Astro Teller, the head of Alphabet’s X unit, is today holding a press conference to discuss the ongoing progress of the Mountain View company’s Project Loon initiative. Among other things, Teller said that Loon is ditching the idea of having a “constant stream” of balloons floating around the globe…
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But that doesn’t mean that Project Loon is dead. Rather, the Loon team suggests that this plan is rather being replaced with newly-improved navigation that allows balloons to hover over specific areas that are in most need of internet connections.
“But what if, instead of rings around the world, we could get our balloons to cluster in groups over the areas where connectivity is needed?,” Google wrote in a new video. “With our latest navigational update, we can now send small teams of balloons to specific areas, allowing us to bring useful connectivity to those areas without the need for a constant stream of balloons.
Astro Teller elaborated on this news in a blog post, saying that this is a shift from the original model in which the group planned to “create rings of balloons sailing around the globe.”
Project Loon’s algorithms can now send small teams of balloons to form a cluster over a specific region where people need internet access. This is a shift from our original model for Loon in which we planned to create rings of balloons sailing around the globe, and balloons would take turns moving through a region to provide service.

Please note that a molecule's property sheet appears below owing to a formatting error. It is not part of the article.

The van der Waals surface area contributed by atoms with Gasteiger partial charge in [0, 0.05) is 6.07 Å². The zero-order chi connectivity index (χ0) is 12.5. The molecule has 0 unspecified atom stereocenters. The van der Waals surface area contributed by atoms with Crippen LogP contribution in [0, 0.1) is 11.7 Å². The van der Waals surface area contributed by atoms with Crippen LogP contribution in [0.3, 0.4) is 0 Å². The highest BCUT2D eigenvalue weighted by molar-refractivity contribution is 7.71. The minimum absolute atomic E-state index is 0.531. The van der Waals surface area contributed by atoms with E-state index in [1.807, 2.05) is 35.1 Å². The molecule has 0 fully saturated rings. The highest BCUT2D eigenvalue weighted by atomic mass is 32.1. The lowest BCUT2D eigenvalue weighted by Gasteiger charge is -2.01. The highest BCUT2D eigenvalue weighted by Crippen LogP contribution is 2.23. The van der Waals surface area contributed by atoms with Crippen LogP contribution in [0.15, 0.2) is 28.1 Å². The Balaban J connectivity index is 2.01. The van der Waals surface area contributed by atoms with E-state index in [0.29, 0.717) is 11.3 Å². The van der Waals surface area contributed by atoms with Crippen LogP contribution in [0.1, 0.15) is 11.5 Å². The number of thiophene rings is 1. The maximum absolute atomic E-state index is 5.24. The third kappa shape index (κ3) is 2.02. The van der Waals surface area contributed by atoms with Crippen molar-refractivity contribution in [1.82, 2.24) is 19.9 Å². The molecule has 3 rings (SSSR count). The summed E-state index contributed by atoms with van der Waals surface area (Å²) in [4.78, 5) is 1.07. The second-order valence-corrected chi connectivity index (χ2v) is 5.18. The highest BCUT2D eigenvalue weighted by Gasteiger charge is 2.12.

According to Bloomberg’s Mark Bergen, who attended the event, Teller said that this new strategy will mean that Project Loon will have a “much better chance of ultimately being profitable.”
Teller touched on this in his blog post as well, saying that this change will be a “positive sign” for “Loon’s economic and operational viability.” Lately, that’s basically Alphabet speak for “not being killed off.”
Although our navigation algorithms can get even better, and we need to test them in many other parts of the world, this is a positive sign for Loon’s economic and operational viability. We’ll be able to put together a Loon network over a particular region in weeks not months, and it would be a lot less work to launch and manage. We’ll reduce the number of balloons we need and get greater value out of each one.
Check out the video below:
(Image via Richard Nieva on Twitter)